At the trial it was "agreed, by the plaintiff and the defendants that if under the circumstances the failure to file a business certificate as required by G. L. c. 110, § 5, is sufficient as a matter of law to bar the plaintiff from recovery in this action, then judgment may be entered for the defendants, but if the said failure to file a business certificate is not sufficient under the circumstances as a matter of law to prevent recovery by the plaintiff in this action, then the finding of the court may stand and judgment be entered for the plaintiff on the finding." It is assumed that the judge found the defence of further payments at least not proved, and that the only question for decision is whether, as matter of law, "under the circumstances" the plaintiff is barred from recovery by reason of his failure to file the certificate required by G. L. c. 110, § 5.

"It is often a difficult question to determine whether a statute forbidding an act to be done, or enjoining the mode of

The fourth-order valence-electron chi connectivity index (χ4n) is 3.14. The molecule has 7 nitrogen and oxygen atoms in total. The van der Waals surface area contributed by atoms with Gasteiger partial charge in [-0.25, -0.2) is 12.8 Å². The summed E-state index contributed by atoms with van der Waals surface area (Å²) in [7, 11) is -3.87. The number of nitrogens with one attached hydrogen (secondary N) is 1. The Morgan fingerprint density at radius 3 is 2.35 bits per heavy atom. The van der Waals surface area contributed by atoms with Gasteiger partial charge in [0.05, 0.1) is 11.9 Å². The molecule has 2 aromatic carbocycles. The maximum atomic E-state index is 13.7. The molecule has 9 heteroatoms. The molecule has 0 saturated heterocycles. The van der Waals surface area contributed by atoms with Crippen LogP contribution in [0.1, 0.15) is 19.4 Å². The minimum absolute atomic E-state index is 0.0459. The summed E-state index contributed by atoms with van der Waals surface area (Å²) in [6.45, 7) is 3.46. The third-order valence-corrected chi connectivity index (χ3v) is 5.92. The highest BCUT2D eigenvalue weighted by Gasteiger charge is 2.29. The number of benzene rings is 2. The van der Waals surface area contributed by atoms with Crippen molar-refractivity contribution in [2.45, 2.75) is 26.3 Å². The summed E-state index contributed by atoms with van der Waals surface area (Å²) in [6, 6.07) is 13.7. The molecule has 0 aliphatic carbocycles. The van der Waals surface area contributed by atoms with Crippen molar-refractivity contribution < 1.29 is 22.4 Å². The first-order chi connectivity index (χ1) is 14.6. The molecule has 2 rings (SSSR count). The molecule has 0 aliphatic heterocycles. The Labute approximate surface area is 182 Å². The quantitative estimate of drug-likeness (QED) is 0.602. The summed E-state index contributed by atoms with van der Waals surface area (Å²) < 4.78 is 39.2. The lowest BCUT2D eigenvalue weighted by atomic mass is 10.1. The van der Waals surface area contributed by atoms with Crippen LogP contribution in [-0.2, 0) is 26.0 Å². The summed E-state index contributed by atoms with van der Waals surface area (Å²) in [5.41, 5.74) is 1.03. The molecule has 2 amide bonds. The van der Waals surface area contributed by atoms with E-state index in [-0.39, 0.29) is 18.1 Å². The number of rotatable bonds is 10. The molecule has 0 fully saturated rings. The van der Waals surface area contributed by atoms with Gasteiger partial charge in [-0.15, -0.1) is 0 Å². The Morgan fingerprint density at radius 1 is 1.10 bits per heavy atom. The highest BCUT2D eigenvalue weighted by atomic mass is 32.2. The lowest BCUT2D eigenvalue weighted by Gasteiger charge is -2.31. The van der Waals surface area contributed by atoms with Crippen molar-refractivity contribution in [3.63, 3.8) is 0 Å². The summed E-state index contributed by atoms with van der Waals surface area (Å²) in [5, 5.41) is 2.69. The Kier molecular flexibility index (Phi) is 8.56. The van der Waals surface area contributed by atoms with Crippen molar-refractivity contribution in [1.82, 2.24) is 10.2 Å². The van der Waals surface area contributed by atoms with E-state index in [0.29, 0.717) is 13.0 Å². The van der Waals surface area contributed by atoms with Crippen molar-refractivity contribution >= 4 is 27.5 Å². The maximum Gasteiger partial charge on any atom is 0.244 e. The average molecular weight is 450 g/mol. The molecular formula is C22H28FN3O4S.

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doing it, is prohibitory, so as to make any contract in violation of it absolutely void, or whether it is directory in its purpose, and does not necessarily invalidate the contract." Bowditch v. New England Mutual Life Ins. Co. 141 Mass. 292, 293. Eastern Expanded Metal Co. v. Webb Granite & Construction Co. 195 Mass. 356, 361. Concerning the rule to be applied in case of a statute prohibiting or enjoining things to be done with a prohibition and a penalty or a penalty only for doing a thing which it forbids, it is said in Harris v. Runnels, 12 How. 79, at page 84: "the statute must be examined as a whole, to find out whether or not the makers of it meant that a contract in contravention of it should be void, or that it was not to be so. In other words, whatever may be the structure of the statute in respect to prohibition and penalty, or penalty alone, that it is not to be taken for granted that the legislature meant that contracts in contravention of it were to be void, in the sense that they were not to be enforced in a court of justice .... It is true that a statute, containing a prohibition and a penalty, makes the act which it punishes unlawful, and the same may be implied from a penalty without a prohibition; but it does not follow that the unlawfulness of the act was meant by the legislature to avoid a contract made in contravention of it." It is also true that "When the statute is silent, and contains nothing from which the contrary can be properly inferred, a contract in contravention of it is void. It is not necessary, however, that the reverse of that should be expressed in terms to exempt a contract from the rule. The exemption may be inferred from those rules of interpretation, to which, from the nature of legislation, all of it is liable when subjected to judicial scrutiny. That legislators do not think the rule one of universal obligation, or that, upon grounds of public policy, it should always be applied, is very certain." Citing Harris v. Runnels, supra, it was said in Barriere v. Depatie, 219 Mass. 33, at page 36: "The statute [R. L. c. 103] is to be read as a whole to ascertain the legislative purpose, and, unless it is necessary to hold the contract void in order to accomplish that purpose, the inference is that the statute was not intended to be prohibitory of the contract." See also